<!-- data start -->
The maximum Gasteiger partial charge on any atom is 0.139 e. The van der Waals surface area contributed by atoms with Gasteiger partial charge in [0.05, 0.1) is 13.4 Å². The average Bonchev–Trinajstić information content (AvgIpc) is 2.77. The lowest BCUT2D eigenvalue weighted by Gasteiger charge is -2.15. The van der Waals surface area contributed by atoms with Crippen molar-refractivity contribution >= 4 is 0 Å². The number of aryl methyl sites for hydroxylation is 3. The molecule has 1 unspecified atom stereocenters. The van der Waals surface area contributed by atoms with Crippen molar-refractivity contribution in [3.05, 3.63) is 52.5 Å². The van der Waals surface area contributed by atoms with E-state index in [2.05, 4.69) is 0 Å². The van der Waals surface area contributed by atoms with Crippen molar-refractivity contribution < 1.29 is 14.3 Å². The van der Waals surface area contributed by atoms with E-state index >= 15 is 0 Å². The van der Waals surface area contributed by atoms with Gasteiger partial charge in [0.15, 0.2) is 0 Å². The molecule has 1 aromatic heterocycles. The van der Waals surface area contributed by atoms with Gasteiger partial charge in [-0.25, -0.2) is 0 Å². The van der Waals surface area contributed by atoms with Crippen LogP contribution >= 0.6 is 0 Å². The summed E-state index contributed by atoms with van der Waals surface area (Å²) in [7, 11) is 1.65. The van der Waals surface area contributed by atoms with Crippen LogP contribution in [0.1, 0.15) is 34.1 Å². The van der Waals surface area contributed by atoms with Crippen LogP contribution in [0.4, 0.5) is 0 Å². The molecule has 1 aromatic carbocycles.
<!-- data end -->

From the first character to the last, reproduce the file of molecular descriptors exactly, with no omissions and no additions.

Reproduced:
The maximum Gasteiger partial charge on any atom is 0.139 e. The van der Waals surface area contributed by atoms with Gasteiger partial charge in [0.05, 0.1) is 13.4 Å². The average Bonchev–Trinajstić information content (AvgIpc) is 2.77. The lowest BCUT2D eigenvalue weighted by Gasteiger charge is -2.15. The van der Waals surface area contributed by atoms with Crippen molar-refractivity contribution >= 4 is 0 Å². The number of aryl methyl sites for hydroxylation is 3. The molecule has 1 unspecified atom stereocenters. The van der Waals surface area contributed by atoms with Crippen molar-refractivity contribution in [3.05, 3.63) is 52.5 Å². The van der Waals surface area contributed by atoms with E-state index in [2.05, 4.69) is 0 Å². The van der Waals surface area contributed by atoms with Crippen molar-refractivity contribution < 1.29 is 14.3 Å². The van der Waals surface area contributed by atoms with E-state index >= 15 is 0 Å². The van der Waals surface area contributed by atoms with Gasteiger partial charge in [0.15, 0.2) is 0 Å². The molecule has 1 aromatic heterocycles. The van der Waals surface area contributed by atoms with Gasteiger partial charge in [-0.25, -0.2) is 0 Å². The van der Waals surface area contributed by atoms with Crippen LogP contribution >= 0.6 is 0 Å². The summed E-state index contributed by atoms with van der Waals surface area (Å²) in [7, 11) is 1.65. The van der Waals surface area contributed by atoms with Crippen LogP contribution in [0.1, 0.15) is 34.1 Å². The van der Waals surface area contributed by atoms with Crippen LogP contribution in [0.4, 0.5) is 0 Å². The molecule has 1 aromatic carbocycles.